4 Tips to Escaping Communication Glitches

Marvae EikanasCommunication, Leadership

There are two crucial and very challenging milestones when it comes to parenting: potty training and teaching your children to drive!

My oldest son was not anxious to learn how to drive. When he finally decided it was time, I soon discovered that teaching your children to drive is stressful! After getting his learners permit we drove straight to an empty church parking lot for the first lesson. Everything seemed to be going well until the very end when he drove straight up a hill instead of putting the car in park.

As a result of that experience, and a few others just as terrifying, I was nervous when my daughter was ready to learn to drive. Unlike my son, she was chomping at the bit, more than eager to get started. For my sake, she was limited to coasting in a parking lot for the first few lessons.

By the time my youngest son got around to learning to drive I had learned a few things:

  • It is unnerving to be at the mercy of an inexperienced driver.
  • Something you have been doing on auto pilot for many years is challenging to break down into detailed steps.
  • My safety depended on my ability to calmly communicate directions in a clear way.

In spite of the heart racing moments, I survived the learning to drive experience with all three of my children without a scratch!

Leading is a little bit like teaching someone to drive, although hopefully less life threatening! No matter who you are leading – staff, volunteers, or children in a classroom – clearly communicating is key! Have you ever been misinterpreted or misunderstood? What assumptions have you paid for? Have you reacted in the moment in ways that were unproductive? We all have!

How can you avoid communication glitches?

1. Think before you speak

Speaking before thinking things through is easy when you are overwhelmed or hurried. While another topic altogether, anything you can do to eliminate the things that overwhelm you will serve you well.

Slow down, be present, and take the time to think through what you want to communicate.

Remember, what you are communicating may be old hat and on auto pilot for you, but it may be brand new for those you are speaking to.

2. Check for understanding

When communicating important information or giving directions, encourage the person you are speaking to summarize what they’ve heard. That allows you to address any confusion or misunderstandings before they become issues and it will go a long way towards making sure the outcome is positive.

Asking great questions is another great way to better understand others.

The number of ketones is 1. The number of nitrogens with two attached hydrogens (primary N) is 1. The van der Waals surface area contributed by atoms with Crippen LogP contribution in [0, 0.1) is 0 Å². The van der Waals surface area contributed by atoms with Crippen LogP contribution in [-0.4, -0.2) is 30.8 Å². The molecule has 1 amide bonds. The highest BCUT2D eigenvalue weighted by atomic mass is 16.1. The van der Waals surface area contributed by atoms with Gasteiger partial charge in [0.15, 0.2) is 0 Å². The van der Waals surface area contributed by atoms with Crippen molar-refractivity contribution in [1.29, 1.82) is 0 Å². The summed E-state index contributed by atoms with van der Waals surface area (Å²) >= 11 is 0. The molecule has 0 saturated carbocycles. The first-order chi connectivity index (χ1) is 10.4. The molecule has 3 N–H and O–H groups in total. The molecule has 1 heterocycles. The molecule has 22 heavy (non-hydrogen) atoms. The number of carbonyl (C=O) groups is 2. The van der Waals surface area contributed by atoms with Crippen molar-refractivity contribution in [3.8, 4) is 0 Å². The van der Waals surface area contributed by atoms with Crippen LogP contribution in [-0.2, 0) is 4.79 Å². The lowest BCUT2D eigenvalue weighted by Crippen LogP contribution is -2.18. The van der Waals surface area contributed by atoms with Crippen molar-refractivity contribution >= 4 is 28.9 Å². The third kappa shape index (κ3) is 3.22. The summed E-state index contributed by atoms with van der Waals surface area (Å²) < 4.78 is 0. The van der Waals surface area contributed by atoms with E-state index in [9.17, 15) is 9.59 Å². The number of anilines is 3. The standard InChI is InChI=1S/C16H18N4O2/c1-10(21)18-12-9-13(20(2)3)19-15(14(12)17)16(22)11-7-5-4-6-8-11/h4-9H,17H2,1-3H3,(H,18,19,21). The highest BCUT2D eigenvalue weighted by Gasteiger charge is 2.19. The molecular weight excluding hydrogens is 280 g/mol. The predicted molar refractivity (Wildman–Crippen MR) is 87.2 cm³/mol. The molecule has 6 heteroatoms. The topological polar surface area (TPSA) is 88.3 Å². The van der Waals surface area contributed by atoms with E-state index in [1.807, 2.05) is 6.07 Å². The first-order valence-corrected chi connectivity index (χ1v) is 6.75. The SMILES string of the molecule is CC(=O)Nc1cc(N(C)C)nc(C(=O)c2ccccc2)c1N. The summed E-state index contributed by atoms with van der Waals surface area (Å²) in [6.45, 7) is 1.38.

3. Pause

In conversations, practice pausing for ten seconds before responding to the person you are talking to. It might feel like forever on your end, however, to the other person it conveys you are present and listening. It also helps you to avoid jumping in and talking over the other person before they are finished speaking. When you do speak, be sure to acknowledge what the other person has said before launching into what you have to say.

4. Make “feedforward” a habit

Good driving habits include scanning your mirrors. Being aware of who is on the right and left, as well as behind you, is important.  By far the bulk of your attention when driving is ahead – where you are going. The same is true for a leader. It is important to know what is surrounding you and behind you, however, when trying to communicate where you want someone to go it is more helpful to focus on that destination. Instead we often focus on the past and what they did wrong – feedback. This is much like trying to get somewhere by looking in the rear view mirror while trying to drive the car forward.

When working with those you lead, it is much more effective to give “feedforward” than feedback. Point out the great things they are doing so they will do it again. Then suggest a few things they can do to make things even better. Not only will they be more receptive to this information, it gives them specific things to do. It will also create a more positive culture within your team or classroom and prevent unnecessary hurt feelings.

The habit of “feedforward” is particularly useful when working with children. We often tell them what not to do, leaving the options endless of what to do. That can be very confusing! Point out the positive behaviors and “feedforward” with the negative ones. For example, “Ben, let’s be kind to our friends by using our words to ask if we can have the blue crayon.” That is much easier to hear and obey than “Ben we don’t grab crayons!”

As a leader, the responsibility of how things go falls on you. Much of that hinges on your ability to communicate well. If the people you lead are struggling, consider how you may be contributing to the issues.

I challenge you – practice these four communication tips. Experience the difference better communication makes. It will keep you in a more positive mindset and you will also get better results. That’s a win, win!

And hopefully it will be fantastic practice for the day you need to teach your child to drive.

When it comes to communication, what do you find most challenging as a leader?